First U.S. Postage Stamp
1847 5¢ Franklin
In 1847 the United States introduced its own postage stamps with adhesive backing. The first U.S. postage stamp featured Benjamin Franklin, who created postal routes, implemented mail wagon service, and worked to maintain an inexpensive rate of postage some 75 years before the first pre-paid stamp. The original 5¢ rate could be used to transport a standard 1/2 ounce letter up to 300 miles. Our first U.S. postage stamp was produced by the private security printer Rawdon, Wright, Hatch, Edson & Company, who suggested printing the stamp in 2 colors for security reasons; however the government decided that one color was more cost effective.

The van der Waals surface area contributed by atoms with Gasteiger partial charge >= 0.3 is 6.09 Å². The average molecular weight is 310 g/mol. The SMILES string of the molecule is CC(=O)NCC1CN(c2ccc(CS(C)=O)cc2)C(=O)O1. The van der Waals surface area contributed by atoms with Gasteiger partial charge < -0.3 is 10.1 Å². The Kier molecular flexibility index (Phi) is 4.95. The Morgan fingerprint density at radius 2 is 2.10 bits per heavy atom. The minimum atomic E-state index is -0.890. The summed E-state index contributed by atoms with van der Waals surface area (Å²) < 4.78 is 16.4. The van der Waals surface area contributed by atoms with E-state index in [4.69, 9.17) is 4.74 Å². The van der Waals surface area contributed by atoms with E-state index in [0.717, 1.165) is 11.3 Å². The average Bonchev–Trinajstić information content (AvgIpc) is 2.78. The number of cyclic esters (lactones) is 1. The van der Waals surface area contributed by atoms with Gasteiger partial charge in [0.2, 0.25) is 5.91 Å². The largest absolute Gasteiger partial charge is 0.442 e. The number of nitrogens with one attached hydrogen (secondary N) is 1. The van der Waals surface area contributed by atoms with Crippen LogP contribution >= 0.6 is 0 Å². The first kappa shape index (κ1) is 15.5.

Surprisingly, the U.S. Post Office would not make pre-paid postage mandatory until 1856. However, the prepaid adhesive postage stamps were a resounding success. In 1851 more than 1.2 million postage stamps were sold and the Post Office decided to reduce the cost of mailing a letter a distance less than 500 miles to a single penny. This reduction from 5¢ to 1¢ led to an astronomical 45-fold increase in volume to 52 million letters in 1852.